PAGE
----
I’ve seen a lot of conversation this week on Twitter on one man’s public misunderstanding of what Scripture means when it assures us Jesus was, “tempted in every way, just as we are–yet he did not sin” (Heb 4:15). He asserts that Jesus experienced the same kinds of inward temptations of the heart we do–sexual thoughts and passions, for example. I’m not going to get into the whole debate (for reasons which will become clear), but I have two brief thoughts on the matter I’d like to share…

First: For years I thought in a similar heretical way that man does. Surprised? Well, the real surprise is that I did so because that’s what I was taught by one of my professors at a respected, conservative, Reformed seminary. It wasn’t until probably five years later–after I’d repeated what I was taught many times–that a learned brother read something I wrote and corrected me as to why that understanding is wrong.

To be charitable to my professor, I think he was well meaning, trying to show us Jesus loves us and knows our weaknesses. He may be a seminary professor, but he’s human. He may have since changed his understanding of that verse, I don’t know. He certainly wasn’t trying twist it the way some do, to coddle their fallen inclinations. Still, consider my story maybe another example of how sending someone through seminary, even a trusted, conservative one, doesn’t guarantee everything taught will be sound.

In context we see that God came to earth as fully God and fully Man. We know he experienced fully what it means to be human, “yet he did not sin.” As I would later correct my writing to say,

The Scriptures themselves only give evidence of Jesus only being tempted to sin by an external enemy, the Devil, and not from any inward inclination, which would have been contrary to his perfect, sinless nature.

Second, and to the heart of the matter: To focus on that one aspect of Hebrews 4:15 is to miss the point entirely. The point isn’t Jesus’ tempt-ability, if you will, but that his incorruptibility and perfection as our Great High Priest should give us confident conviction, which then ought to produce confident, fervent prayer.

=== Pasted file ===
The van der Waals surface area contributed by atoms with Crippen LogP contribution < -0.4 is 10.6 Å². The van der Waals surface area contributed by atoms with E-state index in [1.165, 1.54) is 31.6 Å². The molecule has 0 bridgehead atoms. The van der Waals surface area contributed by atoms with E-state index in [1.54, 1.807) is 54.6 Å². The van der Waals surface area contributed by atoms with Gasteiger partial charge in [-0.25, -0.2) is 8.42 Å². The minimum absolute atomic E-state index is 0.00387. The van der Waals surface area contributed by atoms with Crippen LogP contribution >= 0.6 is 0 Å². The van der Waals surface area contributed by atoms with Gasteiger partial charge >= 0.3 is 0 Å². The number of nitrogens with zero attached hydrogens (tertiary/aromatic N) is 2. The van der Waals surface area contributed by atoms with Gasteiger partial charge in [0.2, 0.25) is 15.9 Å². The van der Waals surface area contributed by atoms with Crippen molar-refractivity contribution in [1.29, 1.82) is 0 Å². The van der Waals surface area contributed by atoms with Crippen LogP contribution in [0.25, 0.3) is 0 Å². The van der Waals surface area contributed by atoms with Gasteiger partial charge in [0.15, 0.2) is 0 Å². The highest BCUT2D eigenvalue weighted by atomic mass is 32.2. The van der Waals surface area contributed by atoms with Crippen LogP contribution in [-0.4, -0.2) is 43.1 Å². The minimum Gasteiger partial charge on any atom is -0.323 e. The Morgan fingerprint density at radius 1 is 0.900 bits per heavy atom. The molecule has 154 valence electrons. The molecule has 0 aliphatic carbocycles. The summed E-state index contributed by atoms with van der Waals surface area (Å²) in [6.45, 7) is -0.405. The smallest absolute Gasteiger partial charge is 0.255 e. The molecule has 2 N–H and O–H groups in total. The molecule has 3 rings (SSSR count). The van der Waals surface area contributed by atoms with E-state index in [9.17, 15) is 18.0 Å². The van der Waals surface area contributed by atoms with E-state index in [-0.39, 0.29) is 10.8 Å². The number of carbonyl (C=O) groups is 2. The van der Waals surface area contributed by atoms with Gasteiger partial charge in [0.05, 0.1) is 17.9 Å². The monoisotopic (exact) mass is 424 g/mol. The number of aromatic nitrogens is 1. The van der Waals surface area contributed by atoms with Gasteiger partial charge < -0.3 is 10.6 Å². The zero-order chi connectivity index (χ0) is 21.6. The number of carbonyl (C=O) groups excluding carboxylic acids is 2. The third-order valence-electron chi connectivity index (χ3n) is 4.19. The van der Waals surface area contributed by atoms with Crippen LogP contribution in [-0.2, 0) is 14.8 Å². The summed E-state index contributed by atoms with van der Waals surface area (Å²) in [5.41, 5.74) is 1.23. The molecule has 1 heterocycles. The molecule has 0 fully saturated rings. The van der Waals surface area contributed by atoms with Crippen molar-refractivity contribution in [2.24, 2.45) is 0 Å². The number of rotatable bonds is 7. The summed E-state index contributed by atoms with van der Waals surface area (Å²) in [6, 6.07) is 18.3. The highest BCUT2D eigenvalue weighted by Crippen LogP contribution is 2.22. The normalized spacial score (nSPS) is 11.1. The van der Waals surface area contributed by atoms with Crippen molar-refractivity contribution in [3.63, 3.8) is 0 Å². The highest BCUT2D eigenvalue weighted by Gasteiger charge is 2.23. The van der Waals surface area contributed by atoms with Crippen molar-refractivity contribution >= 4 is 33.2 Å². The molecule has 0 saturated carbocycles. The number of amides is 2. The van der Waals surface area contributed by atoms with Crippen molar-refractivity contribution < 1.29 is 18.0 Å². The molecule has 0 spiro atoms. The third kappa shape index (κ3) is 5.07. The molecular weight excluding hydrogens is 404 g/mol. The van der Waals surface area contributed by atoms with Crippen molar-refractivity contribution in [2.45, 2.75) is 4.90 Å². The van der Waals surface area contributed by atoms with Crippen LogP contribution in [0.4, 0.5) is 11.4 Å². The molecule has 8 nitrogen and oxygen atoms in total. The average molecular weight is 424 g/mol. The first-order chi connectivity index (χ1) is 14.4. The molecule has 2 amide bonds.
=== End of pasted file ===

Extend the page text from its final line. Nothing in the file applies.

The point isn’t Jesus’ tempt-ability, if you will, but that his incorruptibility and perfection as our Great High Priest should give us confident conviction, which then ought to produce confident, fervent prayer.

Sound doctrine is given to lead us into sound living. Hebrews 4:15 is a theological (doctrinal) statement at the heart of the two practical exhortations around it, in verses 4:14 and 4:16.

“Therefore, [which goes back to the theological truths given in the previous verses] since we have a great high priest who has ascended into heaven, Jesus the Son of God, let us hold firmly to the faith we profess” (4:14 NIV, emphasis added).

[Next verse, 4:15, “For we do not have a high priest who is unable to empathize with our weaknesses, but we have one who has been tempted in every way, just as we are–yet he did not sin.” So…]

Let us then approach God’s throne of grace with confidence, so that we may receive mercy and find grace to help us in our time of need” (4:16 NIV, emphasis added).

Let someone else argue on social media (a pearls before swine endeavor, in my opinion). Instead, let’s you and me grab hold of these truths, go to our closet, shut the door, fall confidently to our knees, and pray, pray, pray.

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